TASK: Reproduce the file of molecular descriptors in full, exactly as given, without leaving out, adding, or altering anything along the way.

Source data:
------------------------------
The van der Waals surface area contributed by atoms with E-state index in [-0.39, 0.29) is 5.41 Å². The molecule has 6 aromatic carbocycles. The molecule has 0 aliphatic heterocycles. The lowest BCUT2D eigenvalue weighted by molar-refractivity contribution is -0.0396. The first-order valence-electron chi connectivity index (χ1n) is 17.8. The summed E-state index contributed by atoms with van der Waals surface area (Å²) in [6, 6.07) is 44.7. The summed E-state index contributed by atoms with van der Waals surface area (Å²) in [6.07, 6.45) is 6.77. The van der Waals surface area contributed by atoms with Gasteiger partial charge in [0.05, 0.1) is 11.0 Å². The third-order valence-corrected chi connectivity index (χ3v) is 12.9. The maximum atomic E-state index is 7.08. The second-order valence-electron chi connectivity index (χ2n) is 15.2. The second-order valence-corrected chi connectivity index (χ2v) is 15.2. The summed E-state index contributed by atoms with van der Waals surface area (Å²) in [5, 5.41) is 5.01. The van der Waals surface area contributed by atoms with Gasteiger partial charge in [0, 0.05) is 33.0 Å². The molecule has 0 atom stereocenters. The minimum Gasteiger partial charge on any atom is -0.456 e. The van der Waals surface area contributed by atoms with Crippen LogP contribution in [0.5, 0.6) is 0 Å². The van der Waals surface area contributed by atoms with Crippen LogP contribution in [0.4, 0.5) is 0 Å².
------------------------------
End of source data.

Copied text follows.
The van der Waals surface area contributed by atoms with E-state index in [-0.39, 0.29) is 5.41 Å². The molecule has 6 aromatic carbocycles. The molecule has 0 aliphatic heterocycles. The lowest BCUT2D eigenvalue weighted by molar-refractivity contribution is -0.0396. The first-order valence-electron chi connectivity index (χ1n) is 17.8. The summed E-state index contributed by atoms with van der Waals surface area (Å²) in [6, 6.07) is 44.7. The summed E-state index contributed by atoms with van der Waals surface area (Å²) in [6.07, 6.45) is 6.77. The van der Waals surface area contributed by atoms with Gasteiger partial charge in [0.05, 0.1) is 11.0 Å². The third-order valence-corrected chi connectivity index (χ3v) is 12.9. The maximum atomic E-state index is 7.08. The second-order valence-electron chi connectivity index (χ2n) is 15.2. The second-order valence-corrected chi connectivity index (χ2v) is 15.2. The summed E-state index contributed by atoms with van der Waals surface area (Å²) in [5, 5.41) is 5.01. The van der Waals surface area contributed by atoms with Gasteiger partial charge in [0, 0.05) is 33.0 Å². The molecule has 0 atom stereocenters. The minimum Gasteiger partial charge on any atom is -0.456 e. The van der Waals surface area contributed by atoms with Crippen LogP contribution in [0.5, 0.6) is 0 Å². The van der Waals surface area contributed by atoms with Crippen LogP contribution in [0.4, 0.5) is 0 Å².